I ask Ed if one could get away from a wild boar by climbing the stone wall. As usual, my traveling companion uses the opportunity to make up stories about boar that fly at people with the speed of lightening – up stone walls and beyond.

More importantly, Ed tells me, we are lost. He suggests leaving the forest and cutting across the fields beyond the stone wall.

At least we’d be heading up.
But there are animals beyond the stone wall.
Mules. Harmless mules.
How do you know they’re harmless?
Look at them.


Fine, they do not look like they’re ready to charge. But they hee haw sternly and in any case, they’re awfully motley looking.

Still, we skirt the field briskly and head up. We want to leave the field of mules, but there appear to be no exits. No gates that open, nothing but bramble and stone and occasional fencing with ruty barbed wire on top.

We have no choice but to climb over the bramble. I note that I chose this day to wear pants that leave my ankles bare and vulnerable. 

Is bramble poisonous? – I ask Ed.
The odd thing is, I often don’t know if you’re serious or not when you ask these things.

Put it this way: Ed is a walking encyclopedia of miscellaneous information. You could view my questions as an analogue to googling the possibilities out there. If you have strange symptoms, you may google them to see if you have some incurable disease. If you encounter strange plants and animals, you might probe Ed to see if there’s a chance you might have come across something so obviously toxic that you should quickly seek emergency care. Wild boar chases, biting mules and plants that scratch at your legs seem worthy of inquiry, no?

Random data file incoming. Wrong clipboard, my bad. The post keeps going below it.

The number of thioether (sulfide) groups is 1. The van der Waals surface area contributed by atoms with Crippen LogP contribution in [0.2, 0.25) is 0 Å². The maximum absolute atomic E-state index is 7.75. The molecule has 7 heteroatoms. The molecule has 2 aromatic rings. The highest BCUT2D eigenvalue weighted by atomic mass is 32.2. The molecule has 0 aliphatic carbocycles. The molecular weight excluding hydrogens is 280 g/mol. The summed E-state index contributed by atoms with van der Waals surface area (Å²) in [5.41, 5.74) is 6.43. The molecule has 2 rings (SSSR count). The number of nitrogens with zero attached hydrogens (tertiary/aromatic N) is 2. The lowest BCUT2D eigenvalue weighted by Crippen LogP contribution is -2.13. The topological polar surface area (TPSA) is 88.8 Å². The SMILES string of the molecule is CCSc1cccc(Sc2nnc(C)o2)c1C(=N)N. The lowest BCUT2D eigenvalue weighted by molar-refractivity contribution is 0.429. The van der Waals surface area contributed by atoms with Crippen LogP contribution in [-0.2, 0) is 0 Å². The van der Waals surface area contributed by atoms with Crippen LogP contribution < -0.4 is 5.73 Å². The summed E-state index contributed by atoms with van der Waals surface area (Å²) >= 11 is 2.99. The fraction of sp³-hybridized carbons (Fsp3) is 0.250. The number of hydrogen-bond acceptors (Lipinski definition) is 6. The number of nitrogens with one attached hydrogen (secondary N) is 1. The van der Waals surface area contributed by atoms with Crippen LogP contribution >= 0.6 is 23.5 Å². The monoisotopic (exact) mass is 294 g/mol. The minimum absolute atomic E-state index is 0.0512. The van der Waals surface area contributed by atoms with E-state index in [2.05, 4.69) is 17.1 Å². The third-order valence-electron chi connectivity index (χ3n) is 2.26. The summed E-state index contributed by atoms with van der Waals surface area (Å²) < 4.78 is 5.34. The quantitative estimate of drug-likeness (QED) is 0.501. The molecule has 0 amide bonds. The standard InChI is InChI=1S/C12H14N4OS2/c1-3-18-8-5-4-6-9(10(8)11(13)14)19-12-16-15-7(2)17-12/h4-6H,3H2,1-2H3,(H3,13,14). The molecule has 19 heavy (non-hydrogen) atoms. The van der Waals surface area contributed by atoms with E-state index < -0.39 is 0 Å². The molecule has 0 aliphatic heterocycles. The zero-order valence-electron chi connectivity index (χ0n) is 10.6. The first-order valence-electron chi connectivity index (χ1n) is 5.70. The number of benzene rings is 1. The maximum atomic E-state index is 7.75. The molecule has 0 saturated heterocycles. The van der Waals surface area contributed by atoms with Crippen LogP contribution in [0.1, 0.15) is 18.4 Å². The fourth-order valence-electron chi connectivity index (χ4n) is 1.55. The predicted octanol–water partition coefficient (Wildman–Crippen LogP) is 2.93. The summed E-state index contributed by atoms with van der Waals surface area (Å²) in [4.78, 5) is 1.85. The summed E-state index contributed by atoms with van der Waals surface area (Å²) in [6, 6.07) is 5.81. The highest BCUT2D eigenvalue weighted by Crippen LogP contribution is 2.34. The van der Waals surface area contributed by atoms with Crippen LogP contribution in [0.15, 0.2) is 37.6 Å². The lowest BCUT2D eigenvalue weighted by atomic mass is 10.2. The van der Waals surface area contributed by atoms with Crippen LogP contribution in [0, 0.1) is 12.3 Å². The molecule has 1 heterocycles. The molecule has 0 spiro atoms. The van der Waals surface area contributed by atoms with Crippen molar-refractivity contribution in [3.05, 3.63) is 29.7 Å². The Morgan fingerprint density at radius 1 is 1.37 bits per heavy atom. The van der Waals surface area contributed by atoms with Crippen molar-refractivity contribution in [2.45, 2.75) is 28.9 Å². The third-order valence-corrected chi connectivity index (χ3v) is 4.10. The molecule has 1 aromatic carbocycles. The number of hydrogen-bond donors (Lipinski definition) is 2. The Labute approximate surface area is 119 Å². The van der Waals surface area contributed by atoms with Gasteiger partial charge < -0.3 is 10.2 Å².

Eventually, we make our way across the probably most serious challenge to good health – rusty fences – and in a moment of great joy, we find a road. At this point, we’re not fussy. A road is a road, who the hell cares if it’s the road.

Eventually we find a spot that is shielded from the wind. Eating a sandwich overlooking a fine view is one of the best parts of a hike, in my opinion. I pull out from the pack a leftover pecorino and smoked salmon bun and take in the landscape.



We have been hiking for almost three hours, but we’re not near the summit. We can see the craggy ridge line, but we have yet to find a way to get near it. I recall reading about this trail in an Italian brochure on hiking in this region. There was mention of opening and closing gates. We’ve just passed two gates that did not have locks on them. Feeling a bit like game show contestants who have to pick between door number one and door number two, we open the first gate and pick up a rough road heading up.

And it is the good road. We are in luck. It’s 3:30 and we estimate in a half hour, we should reach the summit.

And the views are beautiful – all the way down toward the sea, gray now in the faintly clouded-over sky. We note the peninsula where we had walked the previous day...


...and the coast line view toward the north of Sardinia:


A photo of a victorious ascent...


...and we turn back. Among a rocky path with bands of daisies at the side.


We’re not entirely sure of the way back (neither of us wants to cross the bramble fields again), but we take some educated guesses, and this time we are on a roll of success. By dusk, we are again by the car.